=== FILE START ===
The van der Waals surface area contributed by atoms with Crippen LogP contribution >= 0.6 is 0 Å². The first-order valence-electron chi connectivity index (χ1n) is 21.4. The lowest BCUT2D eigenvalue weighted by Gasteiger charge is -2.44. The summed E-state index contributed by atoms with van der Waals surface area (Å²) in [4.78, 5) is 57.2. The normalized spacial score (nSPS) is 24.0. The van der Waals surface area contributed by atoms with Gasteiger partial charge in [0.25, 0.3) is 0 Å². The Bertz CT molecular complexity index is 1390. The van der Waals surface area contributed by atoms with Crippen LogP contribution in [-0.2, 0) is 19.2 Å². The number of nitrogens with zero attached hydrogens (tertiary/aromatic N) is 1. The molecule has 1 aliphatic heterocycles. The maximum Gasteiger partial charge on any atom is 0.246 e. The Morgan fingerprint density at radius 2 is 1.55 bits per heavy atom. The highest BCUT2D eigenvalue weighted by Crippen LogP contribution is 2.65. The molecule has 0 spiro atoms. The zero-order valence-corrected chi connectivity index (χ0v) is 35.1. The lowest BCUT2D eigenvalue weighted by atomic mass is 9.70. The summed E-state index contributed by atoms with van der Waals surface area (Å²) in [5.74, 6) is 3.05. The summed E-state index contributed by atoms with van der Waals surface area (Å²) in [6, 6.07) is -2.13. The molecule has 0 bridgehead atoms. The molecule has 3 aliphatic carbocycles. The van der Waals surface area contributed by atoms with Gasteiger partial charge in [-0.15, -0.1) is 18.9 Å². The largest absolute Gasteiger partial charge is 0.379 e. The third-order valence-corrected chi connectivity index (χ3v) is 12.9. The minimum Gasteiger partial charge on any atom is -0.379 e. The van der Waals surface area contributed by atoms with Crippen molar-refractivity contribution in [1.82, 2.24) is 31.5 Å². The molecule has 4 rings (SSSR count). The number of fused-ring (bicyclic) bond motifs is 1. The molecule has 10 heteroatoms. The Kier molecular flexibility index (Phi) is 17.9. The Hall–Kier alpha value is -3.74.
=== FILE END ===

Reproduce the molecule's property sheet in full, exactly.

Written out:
The van der Waals surface area contributed by atoms with Crippen LogP contribution >= 0.6 is 0 Å². The first-order valence-electron chi connectivity index (χ1n) is 21.4. The lowest BCUT2D eigenvalue weighted by Gasteiger charge is -2.44. The summed E-state index contributed by atoms with van der Waals surface area (Å²) in [4.78, 5) is 57.2. The normalized spacial score (nSPS) is 24.0. The van der Waals surface area contributed by atoms with Gasteiger partial charge in [0.25, 0.3) is 0 Å². The Bertz CT molecular complexity index is 1390. The van der Waals surface area contributed by atoms with Crippen LogP contribution in [-0.2, 0) is 19.2 Å². The number of nitrogens with zero attached hydrogens (tertiary/aromatic N) is 1. The molecule has 1 aliphatic heterocycles. The maximum Gasteiger partial charge on any atom is 0.246 e. The Morgan fingerprint density at radius 2 is 1.55 bits per heavy atom. The highest BCUT2D eigenvalue weighted by Crippen LogP contribution is 2.65. The molecule has 0 spiro atoms. The zero-order valence-corrected chi connectivity index (χ0v) is 35.1. The lowest BCUT2D eigenvalue weighted by atomic mass is 9.70. The summed E-state index contributed by atoms with van der Waals surface area (Å²) in [5.74, 6) is 3.05. The summed E-state index contributed by atoms with van der Waals surface area (Å²) in [6, 6.07) is -2.13. The molecule has 0 bridgehead atoms. The molecule has 3 aliphatic carbocycles. The van der Waals surface area contributed by atoms with Gasteiger partial charge in [-0.15, -0.1) is 18.9 Å². The largest absolute Gasteiger partial charge is 0.379 e. The third-order valence-corrected chi connectivity index (χ3v) is 12.9. The minimum Gasteiger partial charge on any atom is -0.379 e. The van der Waals surface area contributed by atoms with Crippen molar-refractivity contribution in [1.82, 2.24) is 31.5 Å². The molecule has 4 rings (SSSR count). The number of fused-ring (bicyclic) bond motifs is 1. The molecule has 10 heteroatoms. The Kier molecular flexibility index (Phi) is 17.9. The Hall–Kier alpha value is -3.74.